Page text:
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METHODS As highlighted in Table 2-1, the following methods can be applied to identify the locations and activity space of protected populations. Method 1. Local knowledge and public input Practitioners and stakeholders involved with the planning process usually are able to provide considerable insight into the population within a designated study area. Public input can be obtained as part of the community involvement process through interviews, surveys, focus groups, and feedback from public meetings. When to use. Using local knowledge and public input is among the most commonly applied methods for identifying protected populations. This method is well suited for identifying effects that are distributed spatially, as well as those that are distributed among transportation system users. It can be used in all environmental justice assessments performed for transportation system changes at the project, corridor, and systems level. Even if other methods are used to identify protected populations, local knowledge and public input should be used to verify results (see box titled "Using local knowledge and public input to validate census data," p. 25). This method is also effective as an initial screening technique to determine if other, more data-intensive methods for identifying protected populations are needed. Analysis. The following techniques should be considered for identifying protected populations through application of local knowledge and public input. Interviews - In-person one-on-one interviews can be conducted with individuals identified as community leaders (people who work with or represent other people, e.g., neighborhood activists, elected officials, clergy, and representatives of local interest groups). These individuals are likely to have knowledge of, and insight into, local issues that cannot be found elsewhere. Interviews should be conducted early in the process so that the information gained can be taken into consideration as soon as possible during project development. Surveys - Surveys may be carried out using samples that are broad-based (general population- based) or more narrowly focused (neighborhood-based). Some are scientific and produce statistically valid quantitative data; others are more informal and produce a mixture of qualitative and quantitative information. Surveys should be designed on the basis of the information that is needed. For example, if quantitative data are required for a particular district or area of the community, a formal survey should be designed to be statistically representative of individuals in the entire district. On the other hand, if information is needed from a group of people who have a particular interest in an issue, an informal survey should suffice. Focus groups - A focus group is a small group discussion run by a facilitator. The group is carefully selected, either randomly or nonrandomly (to secure representation of particular groups). A random group will ensure representation of all segments of a population, whereas the nonrandom group will be helpful in eliciting a particular viewpoint or position. A focus group generally has the following elements and objectives: a scripted agenda (including five or six 24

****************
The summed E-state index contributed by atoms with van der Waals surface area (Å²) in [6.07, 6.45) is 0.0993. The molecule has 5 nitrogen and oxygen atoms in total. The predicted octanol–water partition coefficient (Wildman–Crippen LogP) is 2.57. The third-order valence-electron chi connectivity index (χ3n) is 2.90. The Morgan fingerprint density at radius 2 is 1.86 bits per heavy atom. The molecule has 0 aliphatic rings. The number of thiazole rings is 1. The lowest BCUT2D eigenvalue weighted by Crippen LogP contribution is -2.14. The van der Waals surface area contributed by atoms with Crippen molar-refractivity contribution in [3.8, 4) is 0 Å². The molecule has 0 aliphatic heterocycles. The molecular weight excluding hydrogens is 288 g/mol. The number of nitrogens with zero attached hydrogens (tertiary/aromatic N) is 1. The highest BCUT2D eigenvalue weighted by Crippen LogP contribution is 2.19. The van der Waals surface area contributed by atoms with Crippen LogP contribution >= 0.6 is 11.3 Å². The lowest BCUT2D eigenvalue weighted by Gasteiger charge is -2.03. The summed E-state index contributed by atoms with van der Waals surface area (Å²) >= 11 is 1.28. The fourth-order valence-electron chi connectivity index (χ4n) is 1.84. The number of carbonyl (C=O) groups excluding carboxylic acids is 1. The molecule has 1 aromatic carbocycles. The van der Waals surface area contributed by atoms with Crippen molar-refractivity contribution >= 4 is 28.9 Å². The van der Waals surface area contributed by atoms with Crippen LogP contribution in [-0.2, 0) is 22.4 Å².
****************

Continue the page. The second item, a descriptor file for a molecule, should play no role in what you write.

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major questions); an emphasis on gathering many different points of view rather than on presenting information; identification of major points of agreement and disagreement; and approximately 8 to 12 participants. Feedback from public meetings - A public meeting (or open house or hearing) is a forum for receiving comments from the public. These meetings generally have ground rules regarding listening and speaking (e.g., a time limit for speakers). Participants also have an opportunity to submit written comments at the time of the meeting or afterward. An advertising strategy is always necessary to ensure good participation in the public meeting by as large a segment of the local population as possible. Using local knowledge and public input to validate census data The case of Louisiana Energy Services (LES) is a good example of why local knowledge and public input must be used to identify protected populations and issues that can arise if census data are not augmented by additional information sources. In 1994 the Nuclear Regulatory Commission (NRC) heard a complaint filed by the group Citizens Against Nuclear Trash (CANT) against proposed construction of a uranium enrichment plant. LES was planning to build the plant in Claiborn Parish near Homer, Louisiana. CANT represented the small communities of Center Springs and Forest Grove in the complaint. Among other things, the complaint alleged that the environmental impact statement (EIS) did not sufficiently address all adverse environmental, social, and economic effects, and that there was racial bias in the choice of the plant's location. LES planned to reroute a road and greatly increase the travel distance between the two small communities. These communities, populated by individuals in protected population groups, were not discussed in the Draft EIS and were not identified on a map that showed local communities. They were overlooked because the Draft EIS analysis relied solely on census data and map sources with a coarse level of resolution that did not show the two communities. The NRC agreed that the EIS did not adequately address impacts to the two communities and, ultimately, LES was required to resubmit sections of the EIS. The map was changed in the final EIS. In addition, LES had to revisit the entire siting process and show that racial bias did not play a part in the choice of the site. At this point, LES withdrew its application. Data needs, assumptions, and limitations. Information should be collected on locations and names of communities on maps, and important community centers should be identified, along with public spaces where protected populations may congregate. Assume that a representative cross-section of the communities in the study area are involved in the process. This process may be time consuming and does not produce estimated population sizes or demographic characteristics. Also, these data cannot be readily incorporated with quantitative assessment. Results and their presentation. Map census data indicating neighborhoods and important community centers identified in a survey or set of interviews. This will produce a tabulation of 25